ICE | The Israel Chemist and Chemical Engineer | Issue 6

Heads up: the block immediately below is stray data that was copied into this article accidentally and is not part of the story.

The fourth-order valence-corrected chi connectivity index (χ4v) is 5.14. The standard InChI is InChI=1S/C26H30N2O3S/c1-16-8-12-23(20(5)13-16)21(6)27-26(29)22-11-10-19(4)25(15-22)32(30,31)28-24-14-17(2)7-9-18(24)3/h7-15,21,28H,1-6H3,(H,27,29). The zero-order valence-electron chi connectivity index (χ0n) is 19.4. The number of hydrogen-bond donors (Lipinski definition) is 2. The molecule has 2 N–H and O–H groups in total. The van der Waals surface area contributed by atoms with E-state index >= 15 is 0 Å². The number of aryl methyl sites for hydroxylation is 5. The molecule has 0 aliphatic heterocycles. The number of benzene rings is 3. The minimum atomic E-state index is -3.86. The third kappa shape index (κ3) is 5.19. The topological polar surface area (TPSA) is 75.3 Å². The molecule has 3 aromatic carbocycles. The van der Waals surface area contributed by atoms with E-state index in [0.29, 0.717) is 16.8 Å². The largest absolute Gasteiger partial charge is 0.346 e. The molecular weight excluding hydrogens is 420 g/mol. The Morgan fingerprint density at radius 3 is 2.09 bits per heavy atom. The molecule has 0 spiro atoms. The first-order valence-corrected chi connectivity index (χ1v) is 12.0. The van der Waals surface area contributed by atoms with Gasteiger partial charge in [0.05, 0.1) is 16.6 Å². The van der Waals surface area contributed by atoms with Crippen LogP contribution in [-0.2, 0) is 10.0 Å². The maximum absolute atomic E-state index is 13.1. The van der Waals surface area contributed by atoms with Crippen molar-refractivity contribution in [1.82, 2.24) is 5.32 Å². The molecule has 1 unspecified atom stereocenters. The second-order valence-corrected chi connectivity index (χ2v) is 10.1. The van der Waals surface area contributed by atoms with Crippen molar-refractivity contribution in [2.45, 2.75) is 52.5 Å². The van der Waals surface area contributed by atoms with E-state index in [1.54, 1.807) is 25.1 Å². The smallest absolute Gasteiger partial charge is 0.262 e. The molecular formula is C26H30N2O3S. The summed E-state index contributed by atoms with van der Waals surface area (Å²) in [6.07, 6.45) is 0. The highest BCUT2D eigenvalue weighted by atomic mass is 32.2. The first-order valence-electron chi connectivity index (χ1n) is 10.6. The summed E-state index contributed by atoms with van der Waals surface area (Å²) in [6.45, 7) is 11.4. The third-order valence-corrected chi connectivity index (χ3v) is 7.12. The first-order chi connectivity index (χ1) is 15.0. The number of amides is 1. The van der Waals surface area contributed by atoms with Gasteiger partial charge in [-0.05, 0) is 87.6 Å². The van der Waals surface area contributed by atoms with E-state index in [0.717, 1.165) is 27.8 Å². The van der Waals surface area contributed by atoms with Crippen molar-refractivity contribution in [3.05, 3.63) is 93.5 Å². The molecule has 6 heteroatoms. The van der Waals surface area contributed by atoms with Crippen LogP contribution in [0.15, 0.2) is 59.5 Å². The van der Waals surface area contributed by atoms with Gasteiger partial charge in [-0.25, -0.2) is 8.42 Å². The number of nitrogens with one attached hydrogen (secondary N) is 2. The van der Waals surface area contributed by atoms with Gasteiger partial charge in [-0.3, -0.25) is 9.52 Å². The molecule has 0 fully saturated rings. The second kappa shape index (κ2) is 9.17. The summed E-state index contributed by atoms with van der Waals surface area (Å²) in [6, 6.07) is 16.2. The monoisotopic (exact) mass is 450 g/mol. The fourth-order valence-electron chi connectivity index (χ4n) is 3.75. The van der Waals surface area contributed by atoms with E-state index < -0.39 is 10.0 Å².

43 The Israel Chemist and Chemical Engineer Issue 6 · July 2020 · Av 5780 International collaboration Advanced Materials in Israel Chemical Industry and Mexico Medical Research: Science, Technology and Innovation Michael Schorr 1 , Benjamin Valdez 1 , Ernesto Valdez 2 , Ernesto Beltran 3 , Amir Eliezer 4 Institute of Engineering, Advanced Materials and Corrosion, University of Baja California, Mexico. [email protected], [email protected] Medical Research Centre “Ixchel”, Mexicali, Mexico. [email protected] Institute of Engineering, Molecular Biology, University of Baja California, Mexico. [email protected] Corrosion Research Centre, Sami Shamoon College of Engineering, Israel. [email protected] Introduction The National Council of Science and Technology (CONACYT) is officially designated as a decentralized public agency of Mexico’s federal government. In that role, it promotes the establishment of cooperative relations with recognized academic institutions such as universities and research institutes. The central aim of CONACYT is to conduct research, education and training programs that address issues related to science and technology of advanced materials, medical research, and industrial corrosion, to help solve the social and economic problems of society and the nation. Research cooperation is a valuable tool to promote the scientific and technological progress necessary for the progress of a country. The results obtained are beneficial to educators for the adaptation of novel teaching methods and for students seeking to learn new approaches toward problem solving. Leading this collaboration is the Institute of Engineering, Autonomous University of Baja California (UABC), together with Mexican participants, the Universities of Campeche, Veracruz, and Merida. The Israeli participants are the Technion- Israel Institute of Technology in Haifa, and the Sami Shamoon College of Engineering, with campuses in Beer Sheva and Ashdod. These institutions work together in activities such as faculty exchange; collaborative research and joint publications; reciprocal visits to present lectures, seminars, and courses; participation in national and international congresses, and exchange of academic materials and information. This paper provides a chronological overview of the collaboration and describes the various activities emanating from it. TheMexico-Israel cooperation– chronological overview CONACYT, under the auspices of the Secretary of Education in Mexico established a Corrosion Research Institute - “Programa de Corrosion del Golfo de Mexico” (PCGM), under the framework of the University of Campeche [1]. The PCGM is located in one of the most strategic areas in Mexico, and is the site of the natural petroleum industry managed by PEMEX, Petroleos Mexicanos. The institute deals with corrosion prevention and infrastructure control, fishing ships, coastal buildings, ports, river bridges, water supply systems, power generation stations, and oil marine platforms. Its primary concern is the permanent modernization of the infrastructure. Abstract: We report on international cooperation betweenMexico and Israel that started in 1992 and has been active over the last three decades. Scientists and engineers from the Technion – Israel Institute of Technology and the Sami Shamoon College of Engineering - both in Israel - worked together with scientists and engineers from the Universities of Baja California, Campeche, Veracruz, and Merida, in Mexico. Also involved were Israeli industrial companies, which – based on the nation’s natural resources – developed new processes for making valuable products. These included: industrial acids (e.g., sulfuric acid, phosphoric acid, nitric acid, and hydrochloric acid), minerals (e.g. periclase, magnesium oxide), fertilizers (e.g. potassium chloride, potassium nitrate), halogens (e.g. chlorine, bromine), and metals (e.g. copper, magnesium). Also used were novel engineering materials, such as alloys (e.g. nickel (Ni)-alloys, austenitic stainless steels, aluminum (Al)-alloys), plastic materials (e.g. rigid poly (vinyl chloride), poly (propylene), Teflon), and composite materials (e.g. fiberglass – reinforced polyester, glass, steel-coated glass). Some of the latter products were adapted for the manufacture of industrial equipment for use in Israeli chemical plants. In Mexico, investigations focused on medically oriented materials and, particularly, on metallic orthopedic implants. Thus, coating of the titanium alloy (Ti6Al4V) with titanium dioxide (TiO 2 ) nanotubes endowed it with antibacterial and antifungal properties, while coating it with hydroxyapatite improved its biocompatibility with osseous tissues.